Libraries are changing. Books are changing. There might be a crisis in libraries and books. Are they disappearing? Does it matter?
I was browsing through old copies of TLS and read a review (by Roderick Conway Morris) of a book ‘Venetian Navigators’ by Andrea di Robilant. The book’s about fourteenth century explorations of the far far northern regions of the planet. The reviewer suggests that as the Arctic ice-cap melts and North-West and North-East Passages open up to navigation, the areas explored by the Zen brothers in the fourteenth century will become central to world trade.
A section of the review caught my imagination, reminding me of the role and relevance of both books and libraries. It’s a lovely story about what can happen in a library when you are looking for one thing and your stumble upon something else.
QUOTE from TLS, June 3, 2011.
“Several years ago di Robilant, while researching an altogether different topic, happened upon a miniature volume in the Old and Rare Book Collection at the Marciana Library on Piazza San Marco in Venice. It measured about six by four inches, and glued to the back of it was a larger, crisply engraved wood-cut map. The author was the Venetian nobleman Nicolo Zen, and the title ‘On the Discovery of the Islands of Frislanda, Eslanda, Engroneland, Estotiland and Icaria made by the two Zen Brothers under the Artic Pole.’ The book was published in 1558.”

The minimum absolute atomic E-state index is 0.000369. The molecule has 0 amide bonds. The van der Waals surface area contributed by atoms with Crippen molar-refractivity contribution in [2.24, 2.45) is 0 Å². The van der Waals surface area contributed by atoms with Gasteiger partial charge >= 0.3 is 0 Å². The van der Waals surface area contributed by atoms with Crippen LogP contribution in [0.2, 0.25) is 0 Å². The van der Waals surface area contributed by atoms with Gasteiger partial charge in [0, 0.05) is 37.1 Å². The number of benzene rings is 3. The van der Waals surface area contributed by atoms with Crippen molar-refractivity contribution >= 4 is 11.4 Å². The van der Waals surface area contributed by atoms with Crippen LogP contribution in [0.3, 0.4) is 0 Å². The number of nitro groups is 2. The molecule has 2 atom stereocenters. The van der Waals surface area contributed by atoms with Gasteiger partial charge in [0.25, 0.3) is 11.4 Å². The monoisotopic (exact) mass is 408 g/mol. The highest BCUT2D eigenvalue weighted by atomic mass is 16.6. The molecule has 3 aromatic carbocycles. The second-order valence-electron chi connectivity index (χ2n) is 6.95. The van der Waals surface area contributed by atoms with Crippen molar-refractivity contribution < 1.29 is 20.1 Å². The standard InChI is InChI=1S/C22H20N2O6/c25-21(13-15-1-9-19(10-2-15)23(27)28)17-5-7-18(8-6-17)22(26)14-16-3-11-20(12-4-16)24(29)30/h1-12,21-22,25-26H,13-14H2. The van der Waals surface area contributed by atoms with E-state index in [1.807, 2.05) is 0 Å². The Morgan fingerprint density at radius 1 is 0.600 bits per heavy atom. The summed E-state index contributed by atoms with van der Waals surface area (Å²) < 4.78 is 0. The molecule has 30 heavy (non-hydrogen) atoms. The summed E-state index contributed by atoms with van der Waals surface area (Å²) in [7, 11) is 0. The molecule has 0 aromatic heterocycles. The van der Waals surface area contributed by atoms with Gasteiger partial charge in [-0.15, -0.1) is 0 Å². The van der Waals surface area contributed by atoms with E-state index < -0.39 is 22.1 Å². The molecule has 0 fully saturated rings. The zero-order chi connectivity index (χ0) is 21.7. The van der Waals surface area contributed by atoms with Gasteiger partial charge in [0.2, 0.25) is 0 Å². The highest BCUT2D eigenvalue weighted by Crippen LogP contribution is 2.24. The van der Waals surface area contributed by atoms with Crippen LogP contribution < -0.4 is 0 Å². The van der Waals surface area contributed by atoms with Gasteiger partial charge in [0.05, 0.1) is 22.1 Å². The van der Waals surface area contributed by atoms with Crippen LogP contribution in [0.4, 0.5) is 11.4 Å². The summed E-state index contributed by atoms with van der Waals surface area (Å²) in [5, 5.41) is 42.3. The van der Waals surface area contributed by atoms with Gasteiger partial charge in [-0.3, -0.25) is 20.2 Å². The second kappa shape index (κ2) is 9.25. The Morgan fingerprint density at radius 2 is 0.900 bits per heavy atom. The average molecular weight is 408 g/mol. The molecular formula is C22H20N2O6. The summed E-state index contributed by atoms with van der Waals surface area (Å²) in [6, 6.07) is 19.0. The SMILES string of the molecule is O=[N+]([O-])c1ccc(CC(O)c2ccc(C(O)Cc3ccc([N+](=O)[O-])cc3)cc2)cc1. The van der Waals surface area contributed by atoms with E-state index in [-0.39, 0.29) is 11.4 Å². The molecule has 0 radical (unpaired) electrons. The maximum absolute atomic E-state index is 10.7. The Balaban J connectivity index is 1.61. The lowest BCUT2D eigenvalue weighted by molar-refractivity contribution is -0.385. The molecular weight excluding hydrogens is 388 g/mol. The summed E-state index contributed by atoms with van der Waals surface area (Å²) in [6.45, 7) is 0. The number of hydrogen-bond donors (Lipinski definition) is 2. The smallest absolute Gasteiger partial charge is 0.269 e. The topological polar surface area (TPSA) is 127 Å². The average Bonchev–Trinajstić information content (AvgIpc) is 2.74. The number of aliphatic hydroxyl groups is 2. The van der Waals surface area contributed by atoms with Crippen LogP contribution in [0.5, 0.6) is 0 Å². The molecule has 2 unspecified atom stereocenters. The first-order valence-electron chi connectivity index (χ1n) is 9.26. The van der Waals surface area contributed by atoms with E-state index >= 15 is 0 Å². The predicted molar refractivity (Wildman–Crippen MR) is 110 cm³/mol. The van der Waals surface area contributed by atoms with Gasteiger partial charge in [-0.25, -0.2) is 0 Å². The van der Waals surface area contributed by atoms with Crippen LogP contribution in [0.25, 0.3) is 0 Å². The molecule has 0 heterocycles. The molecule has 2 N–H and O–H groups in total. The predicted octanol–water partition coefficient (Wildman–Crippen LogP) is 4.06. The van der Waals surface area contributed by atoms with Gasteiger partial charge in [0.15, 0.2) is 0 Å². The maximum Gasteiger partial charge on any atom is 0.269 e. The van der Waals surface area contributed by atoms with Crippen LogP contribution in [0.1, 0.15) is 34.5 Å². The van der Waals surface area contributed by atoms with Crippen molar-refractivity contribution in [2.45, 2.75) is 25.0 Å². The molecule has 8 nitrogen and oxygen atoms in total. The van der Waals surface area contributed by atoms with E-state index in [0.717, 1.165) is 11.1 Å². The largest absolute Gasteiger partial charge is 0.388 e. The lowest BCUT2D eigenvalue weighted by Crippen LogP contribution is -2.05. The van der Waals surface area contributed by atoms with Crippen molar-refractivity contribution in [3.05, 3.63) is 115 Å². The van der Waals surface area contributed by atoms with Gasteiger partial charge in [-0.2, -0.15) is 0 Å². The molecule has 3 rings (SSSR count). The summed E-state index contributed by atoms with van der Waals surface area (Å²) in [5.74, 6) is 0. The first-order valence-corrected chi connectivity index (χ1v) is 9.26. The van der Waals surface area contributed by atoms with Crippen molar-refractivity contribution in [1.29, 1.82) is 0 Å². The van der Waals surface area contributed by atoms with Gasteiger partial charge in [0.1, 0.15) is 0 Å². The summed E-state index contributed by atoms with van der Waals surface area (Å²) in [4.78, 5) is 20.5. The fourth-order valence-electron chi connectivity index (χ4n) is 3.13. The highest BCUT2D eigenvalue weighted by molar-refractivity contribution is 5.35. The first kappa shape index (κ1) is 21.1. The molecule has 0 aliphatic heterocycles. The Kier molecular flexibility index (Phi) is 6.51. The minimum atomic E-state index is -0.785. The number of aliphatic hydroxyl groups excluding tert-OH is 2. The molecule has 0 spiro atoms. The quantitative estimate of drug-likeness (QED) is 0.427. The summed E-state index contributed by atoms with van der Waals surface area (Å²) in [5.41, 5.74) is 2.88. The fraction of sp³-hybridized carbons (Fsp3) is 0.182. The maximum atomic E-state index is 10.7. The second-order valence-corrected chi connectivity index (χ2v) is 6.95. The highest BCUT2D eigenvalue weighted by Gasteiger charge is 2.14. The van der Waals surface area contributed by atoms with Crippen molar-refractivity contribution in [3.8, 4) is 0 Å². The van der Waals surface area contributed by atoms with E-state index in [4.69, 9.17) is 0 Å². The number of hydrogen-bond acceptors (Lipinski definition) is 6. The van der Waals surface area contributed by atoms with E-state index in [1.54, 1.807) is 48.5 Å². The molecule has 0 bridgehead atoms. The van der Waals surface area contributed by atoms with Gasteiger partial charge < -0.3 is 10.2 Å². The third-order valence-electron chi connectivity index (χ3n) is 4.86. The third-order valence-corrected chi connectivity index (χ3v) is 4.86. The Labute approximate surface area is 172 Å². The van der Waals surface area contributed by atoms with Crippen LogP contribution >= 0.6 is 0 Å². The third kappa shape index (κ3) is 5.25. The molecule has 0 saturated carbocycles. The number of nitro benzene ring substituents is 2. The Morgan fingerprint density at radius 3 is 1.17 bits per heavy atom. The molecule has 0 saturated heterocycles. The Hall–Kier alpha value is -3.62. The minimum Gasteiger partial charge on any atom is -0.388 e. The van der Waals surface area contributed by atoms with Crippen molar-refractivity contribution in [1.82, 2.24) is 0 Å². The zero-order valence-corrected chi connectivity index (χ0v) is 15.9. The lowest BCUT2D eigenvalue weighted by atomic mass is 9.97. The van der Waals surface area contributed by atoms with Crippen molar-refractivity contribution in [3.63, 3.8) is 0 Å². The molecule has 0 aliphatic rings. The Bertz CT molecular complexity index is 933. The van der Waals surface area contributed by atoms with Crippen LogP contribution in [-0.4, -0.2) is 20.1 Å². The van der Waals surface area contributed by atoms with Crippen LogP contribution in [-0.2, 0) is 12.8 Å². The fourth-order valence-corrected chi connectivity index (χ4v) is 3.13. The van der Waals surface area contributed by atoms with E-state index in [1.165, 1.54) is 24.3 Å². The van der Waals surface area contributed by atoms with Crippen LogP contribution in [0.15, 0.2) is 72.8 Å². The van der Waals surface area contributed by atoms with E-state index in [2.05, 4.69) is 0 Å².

The accidental discovery of the little old book led to the writing of the book under review. I love stories like that. And I hope libraries and books don’t disappear.